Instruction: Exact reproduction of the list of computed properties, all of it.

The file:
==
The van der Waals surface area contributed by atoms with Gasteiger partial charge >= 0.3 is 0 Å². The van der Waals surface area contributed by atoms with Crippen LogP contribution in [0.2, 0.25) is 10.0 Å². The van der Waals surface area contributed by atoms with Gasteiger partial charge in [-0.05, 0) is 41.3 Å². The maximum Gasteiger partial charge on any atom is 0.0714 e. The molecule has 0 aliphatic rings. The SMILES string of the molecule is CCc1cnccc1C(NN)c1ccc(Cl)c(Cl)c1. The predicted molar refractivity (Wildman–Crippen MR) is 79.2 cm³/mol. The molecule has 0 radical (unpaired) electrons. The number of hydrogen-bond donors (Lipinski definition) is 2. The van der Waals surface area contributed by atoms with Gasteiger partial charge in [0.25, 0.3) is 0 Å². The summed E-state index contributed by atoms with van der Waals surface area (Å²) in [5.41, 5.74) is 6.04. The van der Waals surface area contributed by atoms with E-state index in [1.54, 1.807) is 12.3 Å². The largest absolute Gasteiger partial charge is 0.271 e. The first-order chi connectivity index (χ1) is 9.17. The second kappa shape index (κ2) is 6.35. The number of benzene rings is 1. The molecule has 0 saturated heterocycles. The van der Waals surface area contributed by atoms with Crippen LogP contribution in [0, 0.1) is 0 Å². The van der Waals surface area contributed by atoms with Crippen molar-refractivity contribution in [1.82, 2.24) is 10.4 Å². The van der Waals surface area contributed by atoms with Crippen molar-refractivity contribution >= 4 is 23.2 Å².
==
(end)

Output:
The van der Waals surface area contributed by atoms with Gasteiger partial charge >= 0.3 is 0 Å². The van der Waals surface area contributed by atoms with Crippen LogP contribution in [0.2, 0.25) is 10.0 Å². The van der Waals surface area contributed by atoms with Gasteiger partial charge in [-0.05, 0) is 41.3 Å². The maximum Gasteiger partial charge on any atom is 0.0714 e. The molecule has 0 aliphatic rings. The SMILES string of the molecule is CCc1cnccc1C(NN)c1ccc(Cl)c(Cl)c1. The predicted molar refractivity (Wildman–Crippen MR) is 79.2 cm³/mol. The molecule has 0 radical (unpaired) electrons. The number of hydrogen-bond donors (Lipinski definition) is 2. The van der Waals surface area contributed by atoms with Gasteiger partial charge in [0.25, 0.3) is 0 Å². The summed E-state index contributed by atoms with van der Waals surface area (Å²) in [5.41, 5.74) is 6.04. The van der Waals surface area contributed by atoms with E-state index in [1.54, 1.807) is 12.3 Å². The largest absolute Gasteiger partial charge is 0.271 e. The first-order chi connectivity index (χ1) is 9.17. The second kappa shape index (κ2) is 6.35. The number of benzene rings is 1. The molecule has 0 saturated heterocycles. The van der Waals surface area contributed by atoms with Crippen LogP contribution in [0, 0.1) is 0 Å². The van der Waals surface area contributed by atoms with Crippen molar-refractivity contribution in [1.82, 2.24) is 10.4 Å². The van der Waals surface area contributed by atoms with Crippen molar-refractivity contribution >= 4 is 23.2 Å².